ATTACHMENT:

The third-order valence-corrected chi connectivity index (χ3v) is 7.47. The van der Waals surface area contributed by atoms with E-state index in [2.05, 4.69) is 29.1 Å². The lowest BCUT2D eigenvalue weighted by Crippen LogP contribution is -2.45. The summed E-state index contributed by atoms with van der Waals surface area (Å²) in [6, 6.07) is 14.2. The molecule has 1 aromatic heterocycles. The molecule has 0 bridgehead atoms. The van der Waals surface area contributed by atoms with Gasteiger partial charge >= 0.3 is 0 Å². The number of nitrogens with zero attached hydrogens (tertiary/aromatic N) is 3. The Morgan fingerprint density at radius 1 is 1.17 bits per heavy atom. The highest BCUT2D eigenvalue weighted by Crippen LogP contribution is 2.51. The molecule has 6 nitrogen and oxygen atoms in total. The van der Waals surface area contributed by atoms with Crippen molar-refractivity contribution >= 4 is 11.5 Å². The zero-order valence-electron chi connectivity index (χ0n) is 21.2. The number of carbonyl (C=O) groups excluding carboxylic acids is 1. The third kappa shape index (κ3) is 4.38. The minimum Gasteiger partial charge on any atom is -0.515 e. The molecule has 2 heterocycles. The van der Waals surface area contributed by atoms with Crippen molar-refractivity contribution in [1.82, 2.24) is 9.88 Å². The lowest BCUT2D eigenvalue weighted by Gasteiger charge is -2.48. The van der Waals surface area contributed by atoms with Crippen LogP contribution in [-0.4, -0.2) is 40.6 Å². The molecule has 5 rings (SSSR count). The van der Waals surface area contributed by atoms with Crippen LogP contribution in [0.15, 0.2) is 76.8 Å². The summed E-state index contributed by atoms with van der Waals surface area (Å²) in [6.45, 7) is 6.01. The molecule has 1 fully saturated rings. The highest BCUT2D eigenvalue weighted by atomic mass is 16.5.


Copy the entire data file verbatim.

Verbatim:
The third-order valence-corrected chi connectivity index (χ3v) is 7.47. The van der Waals surface area contributed by atoms with E-state index in [2.05, 4.69) is 29.1 Å². The lowest BCUT2D eigenvalue weighted by Crippen LogP contribution is -2.45. The summed E-state index contributed by atoms with van der Waals surface area (Å²) in [6, 6.07) is 14.2. The molecule has 1 aromatic heterocycles. The molecule has 0 bridgehead atoms. The van der Waals surface area contributed by atoms with Gasteiger partial charge >= 0.3 is 0 Å². The number of nitrogens with zero attached hydrogens (tertiary/aromatic N) is 3. The Morgan fingerprint density at radius 1 is 1.17 bits per heavy atom. The highest BCUT2D eigenvalue weighted by Crippen LogP contribution is 2.51. The molecule has 6 nitrogen and oxygen atoms in total. The van der Waals surface area contributed by atoms with Crippen molar-refractivity contribution >= 4 is 11.5 Å². The zero-order valence-electron chi connectivity index (χ0n) is 21.2. The number of carbonyl (C=O) groups excluding carboxylic acids is 1. The third kappa shape index (κ3) is 4.38. The minimum Gasteiger partial charge on any atom is -0.515 e. The molecule has 2 heterocycles. The van der Waals surface area contributed by atoms with Crippen molar-refractivity contribution in [1.82, 2.24) is 9.88 Å². The lowest BCUT2D eigenvalue weighted by Gasteiger charge is -2.48. The van der Waals surface area contributed by atoms with Crippen LogP contribution in [-0.4, -0.2) is 40.6 Å². The molecule has 5 rings (SSSR count). The van der Waals surface area contributed by atoms with Crippen LogP contribution in [0.15, 0.2) is 76.8 Å². The summed E-state index contributed by atoms with van der Waals surface area (Å²) in [6.45, 7) is 6.01. The molecule has 1 fully saturated rings. The highest BCUT2D eigenvalue weighted by atomic mass is 16.5.